B lymphocytes undergo TLR2-dependent apoptosis upon Shigella infection.
The induction of a type three secretion apparatus (T3SA)-dependent B cell death is observed in the human CL-01 B cell line in vitro, as well as in mouse B lymphocytes in vivo.The presence of bacterial co-signals is required to sensitize B cells to apoptosis and to up-regulate tlr2, thus enhancing IpaD binding.Apoptotic B lymphocytes in contact with Shigella-IpaD are detected in rectal biopsies of infected individuals.
Affiliation: Institut Pasteur, INSERM U786, Unité de Pathogénie Microbienne Moléculaire, 75015 Paris, FranceInstitut Pasteur, INSERM U786, Unité de Pathogénie Microbienne Moléculaire, 75015 Paris, France.
- Dysentery, Bacillary/immunology*/metabolism/microbiology
- Shigella flexneri/genetics/immunology*/physiology
- Toll-Like Receptor 2/genetics/immunology*/metabolism
- Antigens, Bacterial/genetics/immunology/metabolism
- Apoptosis Regulatory Proteins/immunology/metabolism
- Bacterial Proteins/genetics/immunology/metabolism
- Cell Line
- Cells, Cultured
- Flow Cytometry
- Host-Pathogen Interactions/immunology
- Mice, Inbred C57BL
- Microscopy, Confocal
- NIH 3T3 Cells
- Protein Binding/immunology
- RNA Interference
- Reverse Transcriptase Polymerase Chain Reaction
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fig7: IpaD induces B cell apoptosis via interaction with TLR2. (A) Relative TLR mRNA expression levels in the CL-01 B cell line as assessed by quantitative RT-PCR. (B) TLR2 mRNA expression levels after 24 h of incubation with IpaD alone, T3SA−, WT, or T3SA− + IpaD. mRNA levels are presented as fold change over the uninfected control. Asterisks indicate a statistical difference between T3SA− and T3SA− + IpaD/WT determined by one-way ANOVA with Bonferroni post-test. **, P < 0.01. (C) Apoptotic CL-01 B cells after transfection with TLR-targeting siRNA pools. Transfection was performed 24 h before incubation with T3SA− + IpaD and percentages of AnnV+PI− cells are presented 24 h p.i. Asterisks indicate statistical differences to the nontargeting control siRNA pool determined by one-way ANOVA with Bonferroni post-test. *, P < 0.05; ***, P < 0.001. (D) IpaD binding to B cells in the presence of TLR1 and 2 blocking antibodies. IpaD coupled to Alexa Fluor 488 was added for 2 h to cells preincubated with the T3SA− mutant for 22 h. The blocking antibodies were added 1 h before IpaD addition. Asterisks indicate statistical differences to the control without antibody determined by Kruskal-Wallis test with Dunn’s post-test. ***, P < 0.0001. (E) B cell death in the presence of TLR1 and 2 blocking antibodies or an antibody against IpaD. IpaD was added for 6 h to cells preincubated with the T3SA− mutant for 22 h. The TLR blocking antibodies were added to the cells, and the anti-IpaD antibody to the IpaD solution, 1 h before IpaD addition to the cells. Live cell numbers and percentages of AnnV+PI− and PI+ cells are presented as fold changes over the uninfected control. Asterisks indicate statistical differences to the control without antibody determined by two-way ANOVA with Bonferroni post-test. ***, P < 0.001. (F) TLR signaling at 24 h p.i. as assessed by Western blot analysis. Protein amounts of IκBα were assessed as an indicator for NF-κB activation and FADD as an indicator of the TLR2 death pathway. Pictures of the blots and the correspondent fold change over the uninfected control after normalization to actin are shown for both proteins. (G) Induction of B cell death by a TLR2 agonist. The TLR2-6 agonist FSL-1 and the TLR2-1 agonist Pam3CSK4 were added for 6 h to cells preincubated with the T3SA− mutant for 22 h. Live cell numbers and percentages of AnnV+PI− and PI+ cells are presented as fold changes over the uninfected control. Asterisks indicate statistical differences to T3SA− bacteria alone determined by two-way ANOVA with Bonferroni post-test. ***, P < 0.001. Data are presented as mean ± SEM (A–C, E, and G) and as median ± interquartile range in D. Three independent experiments were performed in triplicate for A–C, E, and G, and one representative out of two independent experiments is shown in D and F.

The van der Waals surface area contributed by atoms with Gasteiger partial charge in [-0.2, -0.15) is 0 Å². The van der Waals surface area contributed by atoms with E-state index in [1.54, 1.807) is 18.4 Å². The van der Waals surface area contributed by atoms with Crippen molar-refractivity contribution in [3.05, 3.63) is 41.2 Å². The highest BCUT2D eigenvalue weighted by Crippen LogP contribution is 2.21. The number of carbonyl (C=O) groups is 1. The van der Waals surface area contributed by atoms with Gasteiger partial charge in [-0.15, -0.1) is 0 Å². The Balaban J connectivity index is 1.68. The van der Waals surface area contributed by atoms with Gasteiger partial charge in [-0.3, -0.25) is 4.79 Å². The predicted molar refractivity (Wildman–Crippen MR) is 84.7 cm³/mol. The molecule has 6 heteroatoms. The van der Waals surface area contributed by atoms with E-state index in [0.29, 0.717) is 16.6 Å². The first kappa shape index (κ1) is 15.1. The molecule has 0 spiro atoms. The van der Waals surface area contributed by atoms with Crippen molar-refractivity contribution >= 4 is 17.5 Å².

IpaD shares structural and functional similarities with the Yersinia effector LcrV that has been shown to signal in a TLR2-dependent manner (Sing et al., 2002; Espina et al., 2007). Induction of apoptosis by a TLR2-mediated signaling pathway has been reported in different cell types (Aliprantis et al., 1999); however, to our knowledge, no information is available regarding B lymphocytes. Based on the similarity between IpaD and LcrV and the need of bacterial co-signals for the induction of B cell death, we aimed at investigating the involvement of TLRs in the signaling pathways resulting in human B cell death. Therefore, we first assessed basal levels of mRNA expression of different tlr genes by quantitative RT-PCR in the CL-01 B cell line. tlr2 was expressed at low levels as compared with tlr1, 7, and 10 (highly expressed) and tlr3, 6, and 9 (expressed at intermediate levels). Expression of tlr4, 5, and 8 was not detected (Fig. 7 A). Then, we assessed tlr expression upon incubation of cells with T3SA−, T3SA− + IpaD, or WT bacteria for 24 h. Interestingly, only tlr2 showed significant changes in its expression levels upon infection with its mRNA levels significantly up-regulated upon incubation with the T3SA− strain (eightfold change, Fig. 7 B). Whereas IpaD alone had no effect, a combination of IpaD and T3SA− bacteria or infection with WT bacteria led to a significant decrease in tlr2 as compared with T3SA− bacteria alone (Fig. 7 B). Bacterial co-signals thus lead to up-regulation of tlr2.